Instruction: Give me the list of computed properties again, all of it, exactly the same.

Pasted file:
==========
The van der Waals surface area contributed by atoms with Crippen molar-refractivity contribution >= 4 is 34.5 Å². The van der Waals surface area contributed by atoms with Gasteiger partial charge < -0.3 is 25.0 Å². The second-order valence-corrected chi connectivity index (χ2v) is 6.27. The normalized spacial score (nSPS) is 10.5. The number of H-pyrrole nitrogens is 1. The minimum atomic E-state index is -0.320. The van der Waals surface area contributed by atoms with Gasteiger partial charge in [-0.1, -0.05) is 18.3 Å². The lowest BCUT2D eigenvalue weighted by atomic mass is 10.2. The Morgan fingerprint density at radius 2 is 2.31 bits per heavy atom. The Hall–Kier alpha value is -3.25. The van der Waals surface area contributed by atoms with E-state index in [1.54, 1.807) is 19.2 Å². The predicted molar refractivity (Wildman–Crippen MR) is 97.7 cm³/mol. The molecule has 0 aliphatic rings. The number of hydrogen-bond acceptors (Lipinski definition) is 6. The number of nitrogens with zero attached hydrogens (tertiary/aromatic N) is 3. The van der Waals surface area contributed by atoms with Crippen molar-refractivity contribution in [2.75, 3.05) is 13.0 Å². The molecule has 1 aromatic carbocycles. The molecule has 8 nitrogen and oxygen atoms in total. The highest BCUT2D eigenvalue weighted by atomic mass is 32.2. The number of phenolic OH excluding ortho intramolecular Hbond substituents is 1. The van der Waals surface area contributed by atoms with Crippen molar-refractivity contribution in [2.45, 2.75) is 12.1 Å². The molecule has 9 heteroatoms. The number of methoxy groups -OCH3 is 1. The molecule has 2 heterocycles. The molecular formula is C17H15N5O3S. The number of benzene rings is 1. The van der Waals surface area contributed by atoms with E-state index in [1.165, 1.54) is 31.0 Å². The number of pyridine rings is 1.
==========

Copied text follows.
The van der Waals surface area contributed by atoms with Crippen molar-refractivity contribution >= 4 is 34.5 Å². The van der Waals surface area contributed by atoms with Gasteiger partial charge < -0.3 is 25.0 Å². The second-order valence-corrected chi connectivity index (χ2v) is 6.27. The normalized spacial score (nSPS) is 10.5. The number of H-pyrrole nitrogens is 1. The minimum atomic E-state index is -0.320. The van der Waals surface area contributed by atoms with Gasteiger partial charge in [-0.1, -0.05) is 18.3 Å². The lowest BCUT2D eigenvalue weighted by atomic mass is 10.2. The Morgan fingerprint density at radius 2 is 2.31 bits per heavy atom. The Hall–Kier alpha value is -3.25. The van der Waals surface area contributed by atoms with E-state index in [1.54, 1.807) is 19.2 Å². The predicted molar refractivity (Wildman–Crippen MR) is 97.7 cm³/mol. The molecule has 0 aliphatic rings. The number of hydrogen-bond acceptors (Lipinski definition) is 6. The number of nitrogens with zero attached hydrogens (tertiary/aromatic N) is 3. The van der Waals surface area contributed by atoms with Crippen molar-refractivity contribution in [2.75, 3.05) is 13.0 Å². The molecule has 1 aromatic carbocycles. The molecule has 8 nitrogen and oxygen atoms in total. The highest BCUT2D eigenvalue weighted by atomic mass is 32.2. The number of phenolic OH excluding ortho intramolecular Hbond substituents is 1. The van der Waals surface area contributed by atoms with Crippen molar-refractivity contribution in [2.45, 2.75) is 12.1 Å². The molecule has 9 heteroatoms. The number of methoxy groups -OCH3 is 1. The molecule has 2 heterocycles. The molecular formula is C17H15N5O3S. The number of benzene rings is 1. The van der Waals surface area contributed by atoms with E-state index in [1.165, 1.54) is 31.0 Å². The number of pyridine rings is 1.